When creating a password, check its strength with an online tool. A password with a mixed combination of lowercase letters could take about 10 minutes to crack. A password with lowercase letters and numbers mixed could take a couple of hours to crack. A password with multiple uppercase letters, a few lowercase letters, a number, and a symbol could take roughly 3 years to crack.
10. Make passwords the same but unique
A great trick for using the same password for multiple accounts is to use part of the account name in the password itself. For example, let’s say your password for Facebook is “Mp9gr5*FAC”. For your email account login, it could be “Mp9gr5*EMA.” For your PayPal account, it could be “Mp9gr5*PAY.” You get the picture.
11. Use account authentication tools
More and more websites such as Yahoo are now using this method. You can have your cell phone number or another email address as a form of authentication. A message is sent to the address you have listed with a notification that someone has logged into the account from another device or computer.
12. Avoid phishing
Pay attention to emails that may look legit but are actually designed for phishing. There will be things that look out of place, such as the logo, spelling, word use, and even the email address where it came from.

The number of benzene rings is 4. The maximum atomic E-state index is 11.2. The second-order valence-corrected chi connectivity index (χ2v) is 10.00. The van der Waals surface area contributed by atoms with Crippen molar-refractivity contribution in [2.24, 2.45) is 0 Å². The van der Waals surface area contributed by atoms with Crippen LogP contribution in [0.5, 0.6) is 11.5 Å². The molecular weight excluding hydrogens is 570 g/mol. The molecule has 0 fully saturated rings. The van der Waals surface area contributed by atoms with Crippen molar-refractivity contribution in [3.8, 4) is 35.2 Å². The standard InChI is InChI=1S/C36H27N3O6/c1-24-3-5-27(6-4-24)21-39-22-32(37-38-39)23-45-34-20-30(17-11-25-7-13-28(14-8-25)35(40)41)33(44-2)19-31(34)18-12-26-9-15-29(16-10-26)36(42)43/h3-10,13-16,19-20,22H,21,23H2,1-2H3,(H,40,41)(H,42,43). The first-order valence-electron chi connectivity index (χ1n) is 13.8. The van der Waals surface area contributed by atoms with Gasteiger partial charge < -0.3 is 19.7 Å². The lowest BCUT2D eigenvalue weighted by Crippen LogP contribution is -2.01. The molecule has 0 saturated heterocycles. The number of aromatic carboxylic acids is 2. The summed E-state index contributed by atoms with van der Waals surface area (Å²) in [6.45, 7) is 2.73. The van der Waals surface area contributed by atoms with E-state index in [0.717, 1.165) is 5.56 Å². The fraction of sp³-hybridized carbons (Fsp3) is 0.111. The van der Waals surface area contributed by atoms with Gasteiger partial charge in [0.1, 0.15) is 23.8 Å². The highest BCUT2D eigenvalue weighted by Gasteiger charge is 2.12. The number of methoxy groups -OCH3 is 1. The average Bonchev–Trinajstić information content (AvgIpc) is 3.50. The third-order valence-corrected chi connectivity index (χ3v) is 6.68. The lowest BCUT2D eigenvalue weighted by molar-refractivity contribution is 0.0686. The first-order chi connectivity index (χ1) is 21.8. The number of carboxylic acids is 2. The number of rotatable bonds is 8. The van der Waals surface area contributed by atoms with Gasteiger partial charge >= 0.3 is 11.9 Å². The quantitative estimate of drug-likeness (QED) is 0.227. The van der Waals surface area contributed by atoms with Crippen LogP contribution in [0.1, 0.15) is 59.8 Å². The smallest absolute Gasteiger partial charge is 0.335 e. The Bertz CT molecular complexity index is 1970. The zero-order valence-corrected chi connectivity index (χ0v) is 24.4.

13. Your devices should be secured
Anytime you log in from your tablet, smartphone, or computer, your device should have some type of security added to it, such as antivirus software. Your operating system should be up-to-date.
A strong password may not be enough if someone is glancing over your shoulder as you type. There is even software to track keystrokes known as keyboard loggers. Take as many precautions as possible to cover your tracks.
14. Secure your phone with a strong password or fingerprint
You can lock your phone using a password or a passcode following the previous tips. There are new phone designs with the option of locking the device with a fingerprint as well. If your phone gets lost or stolen and someone tries to access the information, they would need your fingerprint.
15. Expert advice can help but not always
You can do all the research you want about passwords and come across all kinds of tips on what you should and shouldn’t do. An example would be to avoid leaving your list of passwords written in areas others may see them. This seems like a no-brainer, but it is a part of being productive in a positive manner.
Should passwords be written down? How else would you keep track of them? Sometimes it is considered a timesaving aspect of having them written down. For others, it helps to have the same password across all accounts if it saves time. Some experts say having more than one password may not be worth the time.
At the end of the day do what you feel is best when creating passwords and be sure to keep them where you can remember. It helps to get insight from an expert to get an idea of what you can do better to protect sensitive information. But don’t stress over it.
We hope these tips have proven to be useful to you. Feel free to leave your comments below and check out why you should use a password manager and learn even more about making an unbreakable password.